The networking commands are mainly used for getting network system information and troubleshooting networking problems.
Here we look at the 10 commands that I use most often.
1. Ping Command
The ping command is one of the most often used networking utilities for detecting devices on a network and for troubleshooting network problems.
When you ping a device you send that device a short message, which it then sends back (the echo).
The general format is ping hostname or ping IPaddress.
ping www.google.com or ping 184.108.40.206
On Linux the command repeats at 1 second interval. To restrict the number of attempts use the -c switch
ping www.google.com -c 4 //4 pings
2. ifconfig Command
This utility is used for finding network information about your local machine interfaces.
Type the command ifconfig at the prompt to view the IP addresses of all interfaces, and use
ifconfig eth0 //show Ethernet interface details
ifconfig wlan0 //show Wi-Fi interface details
To shut down or bring up an interface use
sudo ifconfig wlan0 down
sudo ifconfig wlan0 up
3. IP Command
Similar to ifconfig and has most of the same functionality. There is an excellent tutorial on using it here.
hostname //shows name of host
hostname -d //shows domain name of host
hostname -I //shows all IP addresses assigned to host
This you can use to release and renew IP addresses from a DHCP server
to release use:
to renew use:
to target a particular interface (e.g eth0) use
dhclient -r eth0
to enable more details use the -v (verbose) switch
dhclient -r -v eth0
Note: the above commands only work if you are using the dhclient daemon.
Doing this on my PI has no effect as it uses dhcpcd daemon and not the dhclient daemon.
Used to display and configure routing information on your host.
It is only really used if you want your machine to act as a router on your network.
However it is also a quick way to find out the address of your gateway as shown in the screenshot below where the gateway address is 192.168.1.1:
For more information on using the command see this article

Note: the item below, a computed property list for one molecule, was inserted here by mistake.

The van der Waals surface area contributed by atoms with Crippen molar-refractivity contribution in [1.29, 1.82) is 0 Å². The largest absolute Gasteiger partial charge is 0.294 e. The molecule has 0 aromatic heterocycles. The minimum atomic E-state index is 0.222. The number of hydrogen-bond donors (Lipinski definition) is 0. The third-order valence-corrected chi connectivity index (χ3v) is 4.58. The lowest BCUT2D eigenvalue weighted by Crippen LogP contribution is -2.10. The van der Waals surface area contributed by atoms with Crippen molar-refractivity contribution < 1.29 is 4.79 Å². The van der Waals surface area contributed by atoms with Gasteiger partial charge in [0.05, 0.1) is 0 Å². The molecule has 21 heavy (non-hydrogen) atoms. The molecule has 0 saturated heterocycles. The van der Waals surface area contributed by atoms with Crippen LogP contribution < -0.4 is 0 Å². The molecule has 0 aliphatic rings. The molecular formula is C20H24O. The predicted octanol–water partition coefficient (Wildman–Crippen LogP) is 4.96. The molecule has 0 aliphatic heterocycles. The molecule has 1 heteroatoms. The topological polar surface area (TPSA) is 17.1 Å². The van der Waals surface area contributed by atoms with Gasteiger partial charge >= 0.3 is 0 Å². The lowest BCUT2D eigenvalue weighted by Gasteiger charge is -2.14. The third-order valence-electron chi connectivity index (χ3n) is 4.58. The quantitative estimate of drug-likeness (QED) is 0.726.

7. Netstat (network statistics)
Very useful tool for finding information on your network connections and ports.
You can use it to find out all of the tcp or udp ports that are active on your system.
If for example you want to know if the mosquitto broker was active on the server then use:
For more netstat commands see this tutorial- 20 netstat commands
You can see that port 1883 (default MQTT port) is in a listening state.
Very useful command line network monitoring tool like Wireshark.
It is automatically installed on Linux. Here is a very good tutorial on how to use it.-TCP dump Tutorial with Examples
Arp shows the address resolution cache. This will show the IP address and MAC address of devices that the machine knows about.
The screen shot below show the result of using the arp -v command
9. Nslookup, dig and host
These tools are used for troubleshooting DNS issues. Nslookup was the original DNS tool and is available on Windows and Linux. Dig is more powerful and more modern tool to use.
The screen shot below show the results of a nslookup and dig query:
You can find a more detailed tutorial on using nslookup here and dig here including how to install it if it isn’t installed.
The host tool provides a different output to nslookup and dig. If you query the domain e.g. google.com you get to see the mail servers.
This tutorial shows how to use the host command in more detail.
This is used for viewing and setting up the firewall on Linux machines. By default no firewall rules are installed as shown in the screen shot below:
This howto goes into using it in more detail.
Related tutorials and resources
- Understanding DHCP on Home Networks
- Using The Ping Command – Home Networking Testing
- Basic Home Network Hardware Components, Devices and Services
- 10 Useful Windows Networking Commands